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Travel 101–Guidebooks

May 14, 2010

Having a great guidebook by your side not only makes travel easier and less stressful, but it helps you direct your time and money so that you know exactly what you want to see and do, when you want to do it, and how.  With the right guidebook you won’t find yourself roaming city streets and frustrated that you’ve blown over $50 in one day.  They also are immensely helpful in avoiding tourist traps and knowing what are the top cultural and historical picks of a city, as well as getting information on hotels and hostels, dining options, traveling on a budget, music, art history, nightlife, and more.  They are the key to having you be your OWN tour guide, completely capable, knowledgeable, and able to navigate the city on your own.

You still don’t want to be too reliant on guidebooks though, especially because since they are not updated often enough due to publishing costs, their information can become dated pretty fast.  You would never want to take your guidebook’s word that a museum is open from 9am-6pm, for example.  Bearing that in mind, guidebooks are still the best way to get the information necessary to plan out your trip.

Each guidebook has its strengths and weaknesses, so choose one according to your specific needs (such as finding the top restaurants, or traveling for cheap), or if you have the money, buy more than one guidebook to make sure you have everything covered.  There are also online guidebooks and planning sites that can be just as good as paper-backs (except, you have to print out pages and bring them with you on your trip, which can be a hassle.)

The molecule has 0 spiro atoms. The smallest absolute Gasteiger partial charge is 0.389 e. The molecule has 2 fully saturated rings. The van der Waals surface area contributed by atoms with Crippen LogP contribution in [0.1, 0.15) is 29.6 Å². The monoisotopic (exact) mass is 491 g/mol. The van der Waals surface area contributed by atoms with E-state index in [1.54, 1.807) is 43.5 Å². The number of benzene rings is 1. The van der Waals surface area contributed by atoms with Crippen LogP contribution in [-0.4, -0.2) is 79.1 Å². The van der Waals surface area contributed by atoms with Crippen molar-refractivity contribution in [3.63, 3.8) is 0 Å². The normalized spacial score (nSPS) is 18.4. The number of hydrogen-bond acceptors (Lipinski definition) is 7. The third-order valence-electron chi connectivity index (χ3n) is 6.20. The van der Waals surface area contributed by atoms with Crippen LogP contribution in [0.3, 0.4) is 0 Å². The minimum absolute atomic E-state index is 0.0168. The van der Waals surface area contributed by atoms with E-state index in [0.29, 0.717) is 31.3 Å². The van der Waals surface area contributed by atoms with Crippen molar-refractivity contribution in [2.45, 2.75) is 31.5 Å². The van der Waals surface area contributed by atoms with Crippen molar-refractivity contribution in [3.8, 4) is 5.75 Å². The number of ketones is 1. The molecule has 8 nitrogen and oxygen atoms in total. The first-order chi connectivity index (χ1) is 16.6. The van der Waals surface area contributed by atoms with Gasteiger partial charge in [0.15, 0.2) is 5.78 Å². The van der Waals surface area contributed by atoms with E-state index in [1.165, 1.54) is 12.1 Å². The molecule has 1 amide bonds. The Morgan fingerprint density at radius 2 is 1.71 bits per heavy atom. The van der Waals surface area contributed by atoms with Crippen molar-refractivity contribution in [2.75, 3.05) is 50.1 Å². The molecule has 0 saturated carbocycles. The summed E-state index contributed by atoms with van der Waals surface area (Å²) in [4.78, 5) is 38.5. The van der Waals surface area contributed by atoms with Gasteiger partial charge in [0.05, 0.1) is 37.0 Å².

There are endless publications and sources out there, but here are some of my favorites:


Blue Guides

This series is ideal for the traveler who cares more about understanding what he/she is seeing than about being handed hundreds of tips on dining and hotels.  They are a favorite of professors and scholars who want to deepen their cultural understanding of a city or country, particularly in terms of  art, history, and architecture.  Instead of seeing Blue Guides as a travel how-to, it’s better to view them as books that will take away your need to join a tour group when you are exploring cultural and historical attractions.


This is my personal favorite.  I was glued to my copy when I did study abroad in London last summer and had in on me 24/7.  They’re just good–good format, good content, and good advice.  Articles are written by locals, so you know you are getting the best information.  They get at the heart of the city and are perfect for dining advice, finding the hidden gems of a city, avoiding tourist traps, shopping, nightlife fun, arts and entertainment, and more.  My London guidebook was organized by neighborhood so that I could plan out my outings in a way that made sense and make the most of my time.  The books also come with really helpful maps and give important information that guidebooks often forget to include, such as dress codes at local pubs.


These books offer solid advice on sightseeing, dining, hotels, and traveling on a budget.  If you want to give a guidebook to someone as a pre-departure present, this is a safe pick because it handles everything well and in a straight-forward manner.  This series tends to be a favorite with older travelers and parents who are traveling with their kids.

Let’s Go

This was the other travel guide I used when I did study abroad in London (I only used 2 guidebooks), and I highly recommend it, especially if you are a younger traveler.  This series is written by Harvard students and provides the freshest take on cities that you can find.  They are the perfect guidebooks for younger travelers who want to travel on a low budget, are looking for deals in hotels and hostels, and are looking for the coolest sightseeing attractions or want to know more about the best bars, pubs, and nightlife a city has to offer.  If you’re in your twenties, this guidebook is for you.